A Mother’s Day Salute

Moms, this week is for you! This is for the sleepless nights, the time spent sitting in the rain watching  sports games, the time spent helping with college apps and figuring out the FAFSA, the time spent encouraging, hoping, praying, dreaming, and the countless other ways you’ve invested in your children. This week we honor the immeasurable effort you’ve put into raising your children.

How we raise our kids now—even if there are years until launch time—will impact them for the rest of their life. After all, we aren’t just raising kids; we’re raising future adults. Putting in our due diligence to instill important values like resilience, respect, responsibility, integrity, honesty, work ethic, and determination, will impact the way our teens thrive in adulthood.

At LifeSmart, we are committed to equipping and educators and mentors with the tools they need to help their students thrive. Our aim is to help prepare the next generation with CRUCIAL LIFE SKILLS so they can excel in independent life, college, career, and beyond.

However, educators are not our only focus. Parents play an indispensable role in preparing the next generation.  What they do is not easy; in fact, it’s probably one of the hardest jobs in the world. Moms, today we’re looking at you.

Navigating the world of parenting teens can be tricky. They can be moody, unpredictable, and aloof. They can rely on you for too much, or distance themselves when they’re ready for independence. Sometimes they betray our trust or test the limits on a daily basis. Sometimes it’s difficult to know how or when to communicate with them and whether any of your words are sticking. And one of the hardest parts of all, is knowing that it will soon be time to let go and adapt to a new role as chief encourager and on-call advisor. Dropping off your recent high school graduate at the freshman dormitory is the beginning of a new chapter for both of you. And for moms especially, it’s fraught with mixed feelings.

Today, we at LifeSmart want to acknowledge all the different ways that parenting can pull your heart in a million different directions. We affirm your hard work, and appreciate your effort in raising up the next generation of leaders, teachers, thinkers, and artists, even when it gets difficult.  So moms, here are three encouraging tidbits of wisdom for you as we embark on Mother’s Day weekend:

  • In this season of “launch time,” find a community of parents who are in the same stage of life. How are they coping? What are they doing to ensure a successful launch? You will find you have a lot in common and much to talk about (and eventually, more time to “hang out!”). Surrounding yourself with other people who are also parenting older teens will make you feel understood, encouraged, and give you a shoulder to lean on. YOU DO NOT HAVE TO DO THIS ALONE.
  • Remember, moving from driver’s seat to passenger’s seat can be hard, but know you’re gaining a relationship with your new adult, not losing a child! Even though allowing your teen to begin making their own life choices can be a scary thought, they will always have you as an ally. You will forever be their biggest cheerleader and friend.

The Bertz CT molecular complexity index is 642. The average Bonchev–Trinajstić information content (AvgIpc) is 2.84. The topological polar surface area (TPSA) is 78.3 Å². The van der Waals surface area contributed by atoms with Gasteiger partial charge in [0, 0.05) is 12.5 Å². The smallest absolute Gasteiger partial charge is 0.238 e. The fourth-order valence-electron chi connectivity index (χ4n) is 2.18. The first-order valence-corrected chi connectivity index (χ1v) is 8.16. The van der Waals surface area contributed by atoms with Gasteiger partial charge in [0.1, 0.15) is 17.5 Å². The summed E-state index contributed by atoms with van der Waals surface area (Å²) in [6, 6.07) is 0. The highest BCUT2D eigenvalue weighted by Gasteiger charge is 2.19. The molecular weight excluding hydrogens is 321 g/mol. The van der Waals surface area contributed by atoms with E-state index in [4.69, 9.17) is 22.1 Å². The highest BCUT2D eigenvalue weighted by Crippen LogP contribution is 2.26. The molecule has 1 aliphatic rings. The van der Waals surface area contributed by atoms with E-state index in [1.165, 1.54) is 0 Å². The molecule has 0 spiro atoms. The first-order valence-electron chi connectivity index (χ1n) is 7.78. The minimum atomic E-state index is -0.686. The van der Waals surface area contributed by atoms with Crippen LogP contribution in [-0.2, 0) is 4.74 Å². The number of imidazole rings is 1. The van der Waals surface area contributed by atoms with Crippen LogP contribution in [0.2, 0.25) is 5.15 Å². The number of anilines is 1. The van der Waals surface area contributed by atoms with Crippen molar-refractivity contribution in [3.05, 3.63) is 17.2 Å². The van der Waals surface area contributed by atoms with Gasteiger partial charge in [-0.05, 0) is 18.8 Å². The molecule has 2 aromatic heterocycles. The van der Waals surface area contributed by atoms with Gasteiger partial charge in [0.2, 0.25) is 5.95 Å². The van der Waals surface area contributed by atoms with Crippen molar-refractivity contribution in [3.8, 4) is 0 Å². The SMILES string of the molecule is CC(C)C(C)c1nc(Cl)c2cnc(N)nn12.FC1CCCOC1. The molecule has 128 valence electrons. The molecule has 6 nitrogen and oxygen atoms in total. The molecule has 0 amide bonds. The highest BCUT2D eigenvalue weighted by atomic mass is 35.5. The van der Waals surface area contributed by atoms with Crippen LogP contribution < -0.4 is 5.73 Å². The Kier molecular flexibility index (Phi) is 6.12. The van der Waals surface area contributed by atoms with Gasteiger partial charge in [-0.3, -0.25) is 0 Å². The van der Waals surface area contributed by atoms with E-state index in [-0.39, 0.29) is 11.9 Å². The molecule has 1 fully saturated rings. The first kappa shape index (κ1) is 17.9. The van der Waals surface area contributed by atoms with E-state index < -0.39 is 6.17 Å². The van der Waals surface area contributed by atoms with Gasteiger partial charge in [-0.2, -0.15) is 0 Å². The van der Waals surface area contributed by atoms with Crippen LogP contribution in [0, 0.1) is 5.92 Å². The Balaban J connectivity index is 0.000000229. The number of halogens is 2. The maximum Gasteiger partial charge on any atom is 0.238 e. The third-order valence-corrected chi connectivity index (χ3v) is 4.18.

• It’s okay to focus on you. Self-care is one of the most important steps in a being a good parent, spouse, and friend. As the dynamic of your life begins to change as your kids get older, you may realize you have more time to do things YOU want to do. Use this as an opportunity to rediscover old passions (or develop new ones), learn a new skill, and remember what makes you YOU, aside from your role as mom. You deserve it!

Happy Mother’s Day from all of us at LifeSmart. Where would we be without you?

Better Yourself (and Others) by Expressing Your Emotions

With Easter very quickly approaching (hey, wasn’t it just Christmas?), most of us will be spending time with family in the coming weekend. Although family time is incredibly precious and shouldn’t be taken for granted, it can still be very difficult for some. How does time with people we love end up being so tough sometimes?

Well, for one, it’s because we often put on our “everything is A-okay” masks and don’t express ourselves honestly or openly. Deep down, we fear vulnerability, so we put up a wall that blocks anyone from seeing how we really feel. We stuff our emotions, pretend everything is okay, and sweep any conflict or complaints under the carpet (‘til next year). Or, we find the path of least resistance is to keep a grudge and revert to passive aggressive behavior rather than reconcile. (Hmm…how’s that working for you?)

Many (especially us guys) have been led to believe that expressing our feelings is a sign of weakness. That’s not the case at all—it’s actually a sign of emotional maturity! But whether it’s from our upbringing or a distorted perception of “weakness,” we pay a price if we don’t express our feelings. Being honest and authentic with others is a healthy practice. Don’t let anyone tell you otherwise!